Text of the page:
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Thursday, March 24, 2011

Proposed Richfield ordinance targets vacant buildings

Please click onto the COMMENTS for the story.


Anonymous Finance and Commerce said...

Posted: 1:31 pm Tue, March 22, 2011

Critics say it goes too far and doesn’t address issue of blight

Richfield is looking at a proposed ordinance that aims to help city staff cope with a nagging and costly problem: keeping tabs on long-vacant homes and commercial buildings.

The ordinance, scheduled to go before the City Council on Tuesday night, would require the owner of a building that has been empty for more than 90 days to pay a yet-to-be-determined “registration fee.”

The main idea is to make sure the buildings are kept in good condition for the sake of neighbors, and to inform the property owner if something has gone wrong with the building, said John Stark, Richfield’s community development director.

But critics say that it goes too far and that it would be one of the most aggressive ordinances of its kind in the state.

“The goal sounds reasonable, but this is so broad,” said Aaron Dickinson, a local Edina Realty broker and real estate blogger. “It will affect a lot of people that probably were not intended” to be affected.

Other metro area cities have similar vacant building ordinances.

A Minneapolis ordinance allows the city to recoup fees related to monitoring vacant buildings. As reported by Finance & Commerce, the ordinance was expanded last year to include stalled development projects - with or without buildings on them.

Golden Valley has a residential property maintenance ordinance, but the city does not specifically go after vacant buildings, said City Manager Tom Burt.

Properties are investigated after complaints surface, and a city inspector goes through town to make sure minimum property maintenance standards are being met.

“If there is blight, we aggressively go after it,” Burt said.

Although Richfield has its share of long-vacant commercial buildings - including a Kmart, the Lyndale Garden Center and Bridgeman’s, all of which are near 66th Street and Lyndale Avenue - the city’s ordinance mainly would affect homes, Stark said.

The city has an estimated 200 to 250 vacant properties, most of them homes. Some are going through the normal process of being resold and have not been empty for long, Stark noted.

“I can count on one hand, probably, how many large, vacant commercial buildings we have that are of concern,” he said.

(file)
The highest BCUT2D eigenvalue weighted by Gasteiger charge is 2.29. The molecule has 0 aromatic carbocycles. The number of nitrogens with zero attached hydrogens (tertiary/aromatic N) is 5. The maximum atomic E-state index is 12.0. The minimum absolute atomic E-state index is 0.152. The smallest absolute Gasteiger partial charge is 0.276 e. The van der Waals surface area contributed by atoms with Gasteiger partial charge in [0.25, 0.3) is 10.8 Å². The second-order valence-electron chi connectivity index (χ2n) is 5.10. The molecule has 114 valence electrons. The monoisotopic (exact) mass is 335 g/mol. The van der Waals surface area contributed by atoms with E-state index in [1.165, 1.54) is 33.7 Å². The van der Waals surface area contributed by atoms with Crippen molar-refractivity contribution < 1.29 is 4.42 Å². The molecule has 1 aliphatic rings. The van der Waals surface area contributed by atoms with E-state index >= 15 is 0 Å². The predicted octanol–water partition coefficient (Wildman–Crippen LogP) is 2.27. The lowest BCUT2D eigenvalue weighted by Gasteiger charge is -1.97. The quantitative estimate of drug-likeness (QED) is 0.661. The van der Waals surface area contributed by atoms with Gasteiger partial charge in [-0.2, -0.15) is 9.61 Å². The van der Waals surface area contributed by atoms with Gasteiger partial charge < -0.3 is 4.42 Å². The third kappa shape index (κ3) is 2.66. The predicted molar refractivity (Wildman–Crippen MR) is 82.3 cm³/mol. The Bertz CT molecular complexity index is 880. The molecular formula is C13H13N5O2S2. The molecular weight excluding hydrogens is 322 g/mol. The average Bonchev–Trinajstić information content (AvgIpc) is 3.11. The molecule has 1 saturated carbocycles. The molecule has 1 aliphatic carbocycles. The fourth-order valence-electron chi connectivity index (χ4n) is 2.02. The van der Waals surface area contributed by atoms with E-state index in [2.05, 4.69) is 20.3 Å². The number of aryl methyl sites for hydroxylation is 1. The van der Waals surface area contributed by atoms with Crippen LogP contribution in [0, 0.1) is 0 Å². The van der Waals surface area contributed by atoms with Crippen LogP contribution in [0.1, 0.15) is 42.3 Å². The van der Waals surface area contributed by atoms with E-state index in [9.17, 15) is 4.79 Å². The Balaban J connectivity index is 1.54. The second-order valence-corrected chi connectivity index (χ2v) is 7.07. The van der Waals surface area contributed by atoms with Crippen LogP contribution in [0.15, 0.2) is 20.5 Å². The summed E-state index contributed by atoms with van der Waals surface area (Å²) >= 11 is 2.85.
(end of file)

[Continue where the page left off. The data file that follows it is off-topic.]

6:44 AM  
Anonymous story continued said...

Stark does not have a dollar amount for how much the city spends to monitor vacant buildings, but a single property can take 40 to 50 hours of staff and attorney time in a year. “Those hours obviously add up,” he said.

City officials will determine how much the fee should be at a later date if they decide to move forward with the ordinance, he said. In any case, fees would be on a sliding scale, with larger properties paying more.

A March 22 staff report details the city’s concerns about empty buildings.

According to the report, vacant buildings are “a blight to the community” and they “often become dumping grounds for junk, debris and other materials, some of which may be hazardous or detrimental to the environment.”

The proposed ordinance says that vacant buildings “may attract transients, homeless people, trespassers and criminals, including drug users,” and that neglected vacant buildings create “a risk of fire, explosion or flooding.”

The ordinance would require the building owner to register the building within 90 days after it becomes vacant.

The registration would include owner contact information, the status of utilities, and a “timetable for returning the building to appropriate occupancy or use and for correcting code violations and nuisances, or for demolition.”

With foreclosures on the rise in recent years, more cities are looking at this type of tool, said Jeannette Bach, a research manager with the League of Minnesota Cities.

“It is something proactive cities can do to hopefully prevent some of those problems from becoming nuisances, or having actual property damage, where … you would end up with heat being turned off and pipes burst and you don’t find out until the ice is starting to come out the front door,” Bach said.

But Dickinson, the Edina Realty broker, thinks the ordinance is overly broad.

Just because a property is vacant, it’s not necessarily neglected, Dickinson noted, adding that if the goal is to help the city cover the costs of monitoring problem properties, the city should focus on blight, not vacancy.

“Many vacant properties are well-maintained; commercial properties in particular,” he said. “Commercial buildings may have been vacant for six, 12, 18, 24 months. That does not mean commercial property owners are shirking their duties.”

Stark said the ordinance is not meant to punish building owners.

“Part of the reason to do this is to protect the property owners as well so we know to have extra police eyes on a property, make sure they understand it’s vacant,” he said. “This is as much to protect the property owner as to protect the community.”

6:44 AM  
Anonymous Anonymous said...

But critics say that it goes too far and that it would be one of the most aggressive ordinances of its kind in the state.

BULLSHIT! Saint Paul holds the stupidity award for aggressive housing codes, and nobody is dumb enough to top that.

6:47 AM  

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